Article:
Jason Silva: a techno-postmodern twist.

The most puzzling thing about having supporters and critics is that they might never get to the core of your ideas, but they will definitely represent them and misrepresent them always better than you can.

You can find the page dedicated to a critical analysis of Jason Silva below:


Let me tell you some secrets. They are secrets which will be right in front of your eyes. Secrets, which you will be able to listen clearly, yet your eyes and ears most likely won’t see nor hear.

You probably have never heard of a Speech Magicians. Perhaps, you have heard of people who deceive when they talk or give a speech, but not of those who do magic with the craft of speeches.

A magician doesn’t trick us when we already know we are dealing with magic, we just don’t know the in and out of the tricks. But, what about when a magician does tricks with his speeches that not even himself is aware of?

In all the videos in this page, I will try to navigate with you how Jason Silva, like a magician, cosily hijacks your focus and distract your attention with his voice to highly enlighten your mood by putting knowledge, science and technology at the service of his magical verbal spells.

The oratory dexterity of Jason Silva is so great that what many magicians do with their hands, Jason Silva does it with his speeches and video visuals. The deceit is so great that Jason, in my view, is telling the truth and following science and facts by 99%. It is the nagging 1% of errors he makes, what might really take you as a shock since that 1% at times brings down like a house of cards the entire edifice of his sensical rhetoric.

Thus, my criticism of his verbal antics won’t be a frontal criticism. How could I criticise a magician for entertaining his audience with his magic? Magicians usually don’t reveal their secrets. It will be my task in this page to reveal Jason Silva’s secrets with the hope, like with any other magician, that he will sharpen his tricks and come up with more magic to entertain all of us even more.

To gain better clarity of my task and also help visitors of this page, you can find below a Questions & Answers section where many of your basic questions regarding this page might be answered, else you can address me directly on the page.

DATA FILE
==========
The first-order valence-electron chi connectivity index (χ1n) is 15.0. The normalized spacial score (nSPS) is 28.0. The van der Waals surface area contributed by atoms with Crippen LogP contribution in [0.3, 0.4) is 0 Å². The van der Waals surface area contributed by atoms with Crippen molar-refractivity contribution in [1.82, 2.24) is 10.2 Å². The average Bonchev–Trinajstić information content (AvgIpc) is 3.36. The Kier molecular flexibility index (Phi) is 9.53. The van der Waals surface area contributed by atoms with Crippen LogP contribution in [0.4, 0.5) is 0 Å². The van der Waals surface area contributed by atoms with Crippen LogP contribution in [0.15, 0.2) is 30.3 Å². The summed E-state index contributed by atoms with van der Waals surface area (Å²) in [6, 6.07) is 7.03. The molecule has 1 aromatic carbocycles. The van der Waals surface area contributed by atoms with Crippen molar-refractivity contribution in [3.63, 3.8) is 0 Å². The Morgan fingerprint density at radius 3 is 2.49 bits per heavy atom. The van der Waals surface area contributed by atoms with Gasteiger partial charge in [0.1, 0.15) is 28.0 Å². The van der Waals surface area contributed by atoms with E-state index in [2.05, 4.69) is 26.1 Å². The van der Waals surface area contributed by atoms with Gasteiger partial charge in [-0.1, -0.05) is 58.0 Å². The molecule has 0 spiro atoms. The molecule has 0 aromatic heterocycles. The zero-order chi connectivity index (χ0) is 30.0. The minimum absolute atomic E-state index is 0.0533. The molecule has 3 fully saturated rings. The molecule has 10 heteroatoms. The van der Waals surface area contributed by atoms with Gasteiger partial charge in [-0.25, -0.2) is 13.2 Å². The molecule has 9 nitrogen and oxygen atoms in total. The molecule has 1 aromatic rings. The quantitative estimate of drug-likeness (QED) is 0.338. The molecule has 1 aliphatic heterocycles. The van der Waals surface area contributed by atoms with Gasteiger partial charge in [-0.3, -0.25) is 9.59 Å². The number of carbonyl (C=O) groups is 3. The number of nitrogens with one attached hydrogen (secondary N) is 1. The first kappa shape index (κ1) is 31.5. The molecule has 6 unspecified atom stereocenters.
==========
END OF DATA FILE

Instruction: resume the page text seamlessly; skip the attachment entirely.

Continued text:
1 — Don’t you think that by criticising Jason Silva’s ideas you are likely to be biting your own tail?

That depends on what kind of biting we are referring to. We all, somewhere, somehow show self-contradictions. The kind of self-contradictions I find in Silva’s way of thinking is more related to a lack of awareness than to the fact of whether I have them or not. At a philosophical level, of course, we fall into then at some point in time. Highlighting when we do so, I call it transparency.

2 — What is your motivation to have such critical approach to Jason Silva’s ideas?

My approach is critical, but it is much more than that. I am being more heuristic than critical with Silva’s ideas. Criticism only serves as an entry door to probe further and experiment with his ideas beyond the effects of “awe” they cause in our minds.

3 — Why don’t you try doing something to add greatness to the world instead of trying to lift yourself up by putting others down?

Probing with Silva’s ideas is not the only nor the fundamental thing I am doing at the moment. Currently, I am working on three books. You can check my Facebook pages for that. I am not putting Silva’s ideas down and my ideas have only started to give baby’s steps, not precisely “up”. So far they are “crawling,” and it is yet to be seen if they raise up. Also, my assessment of Silva’s ideas is not geared to dismiss completely what he is doing. I find value in what he does. In my view, it is just cluttered with weak connections and unquestioned premises.